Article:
/ Technology

Update: the true cost of the ‘Microsoft support’ scam call

Cartoon of man with phone

Have you been called by bogus Microsoft support scammers? We’ve heard from readers who’ve been conned into paying hundreds after falling victim. We’ve spoken to Microsoft to find out the scale of the scam.

The phone rings and there’s a voice on the line telling you they’re aware you’re having computer problems, but not to worry – they’re with Microsoft, and they’re here to help. It’s a complete lie, and the opening gambit of an all-too-successful scam.

The person on the end of the line has no idea how your PC has been behaving lately. And they’re certainly nothing to do with Microsoft. They’re just after your cash.

These ‘tech support’ scammers will typically ask for remote access to your PC. They may then infect it with malware that could lift credit card details from your computer. Or they could simply charge you through the nose for PC ‘support’ that you never even needed.

Conned out of hundreds

Which? member Walter was conned out of £130 by a company claiming to work with Microsoft. Not only was he convinced to buy a £59 subscription, Walter was forced to pay a further £70 to have his computer fixed by a professional after the cold callers made his computer almost unusable. Action Fraud confirmed Walter was a victim of a scam and after Which? intervened on his behalf, his bank refunded the full £130.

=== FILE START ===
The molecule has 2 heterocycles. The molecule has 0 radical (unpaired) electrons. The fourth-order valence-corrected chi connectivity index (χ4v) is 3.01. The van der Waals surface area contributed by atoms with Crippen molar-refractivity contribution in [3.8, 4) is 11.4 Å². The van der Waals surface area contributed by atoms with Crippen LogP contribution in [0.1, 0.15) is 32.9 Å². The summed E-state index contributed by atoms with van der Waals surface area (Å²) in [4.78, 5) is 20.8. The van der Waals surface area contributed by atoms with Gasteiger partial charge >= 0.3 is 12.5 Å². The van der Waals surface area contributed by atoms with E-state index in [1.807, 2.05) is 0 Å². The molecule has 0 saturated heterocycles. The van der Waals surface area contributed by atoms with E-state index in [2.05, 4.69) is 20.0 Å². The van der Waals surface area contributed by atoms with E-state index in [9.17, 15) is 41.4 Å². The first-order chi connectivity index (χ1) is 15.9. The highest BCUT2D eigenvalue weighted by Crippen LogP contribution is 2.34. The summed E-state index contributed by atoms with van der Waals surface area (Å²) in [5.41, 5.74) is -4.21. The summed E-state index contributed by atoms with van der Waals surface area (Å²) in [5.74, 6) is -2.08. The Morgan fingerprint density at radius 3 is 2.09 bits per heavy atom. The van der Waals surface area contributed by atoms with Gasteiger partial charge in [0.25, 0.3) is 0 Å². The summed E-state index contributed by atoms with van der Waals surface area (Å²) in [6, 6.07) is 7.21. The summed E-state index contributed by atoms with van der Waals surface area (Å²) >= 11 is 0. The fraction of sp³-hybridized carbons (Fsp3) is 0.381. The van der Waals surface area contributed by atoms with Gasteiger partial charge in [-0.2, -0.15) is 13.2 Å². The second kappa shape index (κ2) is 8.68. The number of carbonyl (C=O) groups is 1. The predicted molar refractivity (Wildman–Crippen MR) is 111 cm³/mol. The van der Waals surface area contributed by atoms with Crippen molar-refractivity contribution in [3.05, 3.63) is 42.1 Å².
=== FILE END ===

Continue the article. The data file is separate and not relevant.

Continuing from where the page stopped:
Walter still gets cold calls from time to time, but now he doesn’t hold back:

‘The last time they called, I gave them a piece of my mind. It gave me the chance to inform them about the damage they had done to my computer and the cost of fixing it, which I must say made me feel a bit better.’

Scale of the ‘tech support’ scam

The scale of this scam call, which has been doing the rounds for nearly three years, is staggering. According to figures from Microsoft, one in five people surveyed in the UK had received one of these scam calls since 2010. Of those who have received a call:

  • Over a third said the caller tried to sell them something.
  • Over a fifth were asked to permit the caller remote access rights to their computer.
  • Over a fifth were asked to download some software.
  • And 18% were asked outright for credit card information.

According to Microsoft, half of the victims were aged 55 years or over, and the average amount lost has been a painful £745. Stuart Aston, Microsoft’s chief security advisor, told us:

‘It’s a dreadful crime. It targets vulnerable, often elderly people, and it can cost them a large amount of money. It’s a huge loss for the individual victim, but added up, thousands of successful scams like this can reap a small fortune for the criminals behind them.’

And Aston’s no stranger to the calls himself: ‘Somebody even called me once on my work phone here at Microsoft, claiming they were from the Windows support team.’